Business Overview

This Plumbing, Heating and Air business has been around for 40 years. They have hundreds of loyal and repeat customers for over a number of generations. This is a total Turn-Key business to carry on this 40 year tradition.

Financial

  • Asking Price: $550,000
  • Cash Flow: $190,301
  • Gross Revenue: $586,375
  • EBITDA: N/A
  • FF&E: N/A
  • Inventory: $30,000
  • Inventory Included: N/A
  • Established: 1980

Detailed Information

  • Property Owned or Leased:N/A
  • Property Included:N/A
  • Building Square Footage:N/A
  • Lot Size:N/A
  • Total Number of Employees:1
  • Furniture, Fixtures and Equipment:N/A
About The Facility:

Home Based Business (Home Based)

Is Support & Training Included:

For a reasonable amount of time

Purpose For Selling:

Other business interests

Pros and Cons:

There are a number of companies to compete with in this industry, BUT this business has been around for 40 years with many repeat and loyal customers.

Opportunities and Growth:

This business could be expanded by adding more employees and advertising.

Home Based:

This Business Is Home Based

Additional Info

The business was started in 1980, making the business 42 years old.
The deal won't include inventory valued at $30,000*, which ins't included in the requested price.

Why is the Current Owner Selling The Business?

There are all sorts of reasons people decide to sell operating businesses. Nevertheless, the real factor vs the one they tell you may be 2 absolutely different things. As an example, they might state "I have a lot of other responsibilities" or "I am retiring". For many sellers, these factors stand. But also, for some, these might just be justifications to attempt to conceal the reality of altering demographics, increased competitors, recent decrease in profits, or an array of various other reasons. This is why it is very vital that you not count entirely on a seller's word, but rather, use the vendor's answer in conjunction with your overall due diligence. This will repaint an extra sensible image of the business's existing circumstance.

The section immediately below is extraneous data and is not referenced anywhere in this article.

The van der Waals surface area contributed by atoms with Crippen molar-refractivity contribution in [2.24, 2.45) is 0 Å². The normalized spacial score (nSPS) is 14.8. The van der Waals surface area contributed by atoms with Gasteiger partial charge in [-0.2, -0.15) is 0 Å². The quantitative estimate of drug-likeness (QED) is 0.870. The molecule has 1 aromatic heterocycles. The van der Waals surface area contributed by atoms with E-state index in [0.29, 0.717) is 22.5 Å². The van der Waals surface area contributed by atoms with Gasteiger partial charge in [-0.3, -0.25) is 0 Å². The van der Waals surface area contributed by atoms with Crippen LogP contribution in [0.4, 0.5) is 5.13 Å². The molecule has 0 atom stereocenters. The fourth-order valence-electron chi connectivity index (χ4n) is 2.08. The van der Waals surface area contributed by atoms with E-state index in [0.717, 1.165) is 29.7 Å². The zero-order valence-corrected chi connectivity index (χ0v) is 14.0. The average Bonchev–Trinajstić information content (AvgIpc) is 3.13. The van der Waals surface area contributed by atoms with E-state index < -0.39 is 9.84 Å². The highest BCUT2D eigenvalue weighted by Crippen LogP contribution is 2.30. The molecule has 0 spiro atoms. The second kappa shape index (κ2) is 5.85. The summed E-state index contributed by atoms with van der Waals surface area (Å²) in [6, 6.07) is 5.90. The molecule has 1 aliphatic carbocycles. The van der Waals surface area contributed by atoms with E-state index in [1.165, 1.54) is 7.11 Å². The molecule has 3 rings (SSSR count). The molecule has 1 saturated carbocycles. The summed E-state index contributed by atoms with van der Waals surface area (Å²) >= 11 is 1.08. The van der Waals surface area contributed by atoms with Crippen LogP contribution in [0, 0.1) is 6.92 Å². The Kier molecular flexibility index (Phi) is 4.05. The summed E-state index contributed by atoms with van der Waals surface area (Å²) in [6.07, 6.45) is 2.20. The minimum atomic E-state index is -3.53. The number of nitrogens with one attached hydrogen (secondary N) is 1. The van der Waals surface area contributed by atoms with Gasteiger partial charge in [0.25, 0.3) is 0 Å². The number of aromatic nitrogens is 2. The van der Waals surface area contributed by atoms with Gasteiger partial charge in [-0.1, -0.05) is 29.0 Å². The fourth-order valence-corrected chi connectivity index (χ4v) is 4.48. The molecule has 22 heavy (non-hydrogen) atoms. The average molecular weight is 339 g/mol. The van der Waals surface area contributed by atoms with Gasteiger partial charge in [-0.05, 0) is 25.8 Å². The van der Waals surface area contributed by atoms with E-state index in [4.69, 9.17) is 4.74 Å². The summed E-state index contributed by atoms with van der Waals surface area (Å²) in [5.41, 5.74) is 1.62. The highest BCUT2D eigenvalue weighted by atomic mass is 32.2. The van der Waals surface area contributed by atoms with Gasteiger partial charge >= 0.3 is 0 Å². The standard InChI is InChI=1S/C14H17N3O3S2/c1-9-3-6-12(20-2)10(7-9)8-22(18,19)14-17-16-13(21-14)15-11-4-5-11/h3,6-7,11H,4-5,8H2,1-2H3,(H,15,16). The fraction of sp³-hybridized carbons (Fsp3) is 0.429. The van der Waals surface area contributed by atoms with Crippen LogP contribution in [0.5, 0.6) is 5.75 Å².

Existing Debts and Future Obligations

If the current business is in debt, which lots of companies are, then you will need to consider this when valuating/preparing your deal. Lots of businesses finance loans so as to cover points like supplies, payroll, accounts payable, and so on. Bear in mind that occasionally this can suggest that profit margins are too thin. Numerous businesses come under a revolving door of taking loans as a way to pay back other loans. In addition to debts, there may additionally be future commitments to consider. There might be an outstanding lease on tools or the structure where the business resides. The business might have existing contracts with vendors that need to be satisfied or may result in penalties if canceled early.

Understanding the Customer Base, Competition and Area Demographics

Exactly how do businesses in the location bring in brand-new consumers? Many times, operating businesses have repeat customers, which develop the core of their daily profits. Particular factors such as new competition growing up around the location, roadway building, as well as employee turn over can affect repeat customers and negatively impact future earnings. One essential point to think about is the placement of the business. Is it in an extremely trafficked shopping mall, or is it hidden from the main road? Undoubtedly, the more people that see the business regularly, the higher the chance to construct a returning client base. A last thought is the general location demographics. Is the business placed in a largely inhabited city, or is it located on the edge of town? Exactly how might the local average family earnings influence future revenue prospects?